To stir the soul is a much-wished-for sentiment shared by many who have spent their lives supporting the arts. South Camden Theater Company (SCTC) took this sentiment and made it a reality. Upon arriving at the theater for their opening(s) (I will get to that), the sense of community and familiarity was everywhere.
Flags were hanging over the intersection and people were standing on the street corners talking with the enthusiasm that only people who have lived and worked together can. I said opening(S) because SCTC was not only celebrating the opening show of their new season with LAST RITES, but they were also celebrating the opening of their brand new theater building. This labor of love, was completed by South Camden residents (both former and current; both individual and corporate) resulting in a newly constructed, bright, and pleasing space in which SCTC can “stir the souls” of their audiences. This brand new theater stands proudly on the exact location of the bar which forms the backdrop for LAST RITES.
The community excitement was palpable. It was the excitement around a job well done and being able to share it with others. It was the excitement surrounding a new venture for many never attempted before. It was the excitement of another step toward a “reborn Camden”. On Friday night, September 10, 2010, for this community, the world was their new stage while they watched their history unfold as the lights came up on LAST RITES.
LAST RITES is a snapshot in time of Camden, New Jersey in 1966. The playwright, Joseph M. Paprzycki, a long time supporter of SCTC, and current Producing Artistic Director, has written this play from memory… his memory. His memories of his grandparents, of the bar itself, of the people for whom the bar was a safe haven, of the losses that began and then continued to break down Camden … all of these memories can be found in LAST RITES.
These memories were transformed on the SCTC stage. The visuals of this play were very effective in bringing these memories into the light. Picture: Walt’s Bar and its regulars introducing us from the first words to a specific time and place. Picture: women in their kitchens doing chores and sharing their worries about the future and its impact on their men. Picture: a priest drinking too much because he cannot find inside himself what he needs to help his friends. These visual images and the character dialogue defined situations specific to Camden but situations that each audience member could understand based upon their own life experiences.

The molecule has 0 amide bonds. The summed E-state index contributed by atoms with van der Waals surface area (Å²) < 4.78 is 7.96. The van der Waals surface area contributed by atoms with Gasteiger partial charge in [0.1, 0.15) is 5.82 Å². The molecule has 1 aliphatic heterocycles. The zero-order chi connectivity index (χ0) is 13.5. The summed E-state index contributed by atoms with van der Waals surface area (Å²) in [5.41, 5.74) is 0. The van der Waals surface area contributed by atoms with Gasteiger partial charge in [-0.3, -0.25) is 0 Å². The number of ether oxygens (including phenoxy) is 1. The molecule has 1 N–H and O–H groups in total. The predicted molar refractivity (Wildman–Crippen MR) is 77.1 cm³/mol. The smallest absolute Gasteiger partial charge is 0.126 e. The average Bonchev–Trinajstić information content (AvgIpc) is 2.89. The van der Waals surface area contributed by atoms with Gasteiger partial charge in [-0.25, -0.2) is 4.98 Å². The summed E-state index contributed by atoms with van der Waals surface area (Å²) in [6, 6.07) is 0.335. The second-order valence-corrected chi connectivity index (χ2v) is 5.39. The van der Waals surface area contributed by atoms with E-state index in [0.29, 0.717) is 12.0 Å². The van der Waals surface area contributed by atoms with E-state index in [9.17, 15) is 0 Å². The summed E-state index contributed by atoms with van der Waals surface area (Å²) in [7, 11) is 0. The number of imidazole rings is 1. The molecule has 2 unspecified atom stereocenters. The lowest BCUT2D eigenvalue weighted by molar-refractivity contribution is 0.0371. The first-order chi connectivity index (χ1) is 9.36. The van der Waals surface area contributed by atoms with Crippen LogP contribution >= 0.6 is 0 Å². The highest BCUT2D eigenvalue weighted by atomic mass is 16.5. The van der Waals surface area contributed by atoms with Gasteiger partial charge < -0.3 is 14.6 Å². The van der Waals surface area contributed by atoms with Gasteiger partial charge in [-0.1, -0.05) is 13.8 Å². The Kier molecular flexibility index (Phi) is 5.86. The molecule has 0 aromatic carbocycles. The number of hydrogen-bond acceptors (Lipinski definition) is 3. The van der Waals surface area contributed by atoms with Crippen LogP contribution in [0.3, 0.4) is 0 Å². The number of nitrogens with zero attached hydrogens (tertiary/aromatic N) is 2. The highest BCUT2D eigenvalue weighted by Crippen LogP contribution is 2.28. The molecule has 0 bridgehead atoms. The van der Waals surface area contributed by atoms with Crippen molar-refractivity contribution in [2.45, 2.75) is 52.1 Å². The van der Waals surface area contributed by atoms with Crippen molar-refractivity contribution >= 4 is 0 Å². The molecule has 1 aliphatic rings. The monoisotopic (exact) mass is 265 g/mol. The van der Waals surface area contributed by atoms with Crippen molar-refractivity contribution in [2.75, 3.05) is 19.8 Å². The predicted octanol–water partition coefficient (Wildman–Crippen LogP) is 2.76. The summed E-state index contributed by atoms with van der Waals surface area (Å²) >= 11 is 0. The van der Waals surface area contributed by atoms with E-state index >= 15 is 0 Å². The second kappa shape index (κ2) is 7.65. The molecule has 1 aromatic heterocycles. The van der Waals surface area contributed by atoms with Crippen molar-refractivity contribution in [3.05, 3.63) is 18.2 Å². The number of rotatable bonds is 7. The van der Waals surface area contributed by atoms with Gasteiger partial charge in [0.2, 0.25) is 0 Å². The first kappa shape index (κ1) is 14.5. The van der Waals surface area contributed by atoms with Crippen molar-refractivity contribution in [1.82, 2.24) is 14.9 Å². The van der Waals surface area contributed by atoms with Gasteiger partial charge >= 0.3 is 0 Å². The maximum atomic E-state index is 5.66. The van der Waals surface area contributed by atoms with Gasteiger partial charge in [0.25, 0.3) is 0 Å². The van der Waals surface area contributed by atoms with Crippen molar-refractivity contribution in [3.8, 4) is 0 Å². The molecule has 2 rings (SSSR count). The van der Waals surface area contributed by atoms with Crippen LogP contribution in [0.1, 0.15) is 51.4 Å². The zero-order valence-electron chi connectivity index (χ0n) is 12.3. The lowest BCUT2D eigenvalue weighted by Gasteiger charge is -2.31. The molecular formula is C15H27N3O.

Robert Bingaman’s set was very effective for staging the multiple locations required by the script. With rolling partitions that served as both bar sections and kitchens, the scene changes were well choreographed. They did become unwieldy in Act 2 as the tension builds, while each set change allows the tension to dissipate. The music that played throughout the production was appropriate and supported the moodiness of a place changing from the familiar to something unknown. The efforts of director, Christopher “Jumbo” Schimpf, were quite successful as the cast worked very well together as an ensemble while allowing each of their individual characters to help us see Camden as they saw it. Everything that appeared on stage by way of props, costumes and set pieces added to the ambience of this production. William Rahill as Father and Patrick A. Castenada as Tim both excelled with the monologues given to them. It was a view of Catholic priests that not many people see as they struggle within themselves and with each other to find their way through the dissolution of the life they have lived for so long.
Both the theater and my introduction to South Camden were welcoming and comfortable. However, I would suggest better main street signage for those of us who wish to continue (hint! hint!) to support SCTC for the remainder of this season and hopefully for many seasons to come.
by Joseph M. Paprzycki
Directed by Christopher “Jumbo” Schimpf
September 10 – October 3, 2010
South Camden Theatre Company
Waterfront South Theatre
400 Jasper Street
Camden, NJ 08104
Ruth K. Brown
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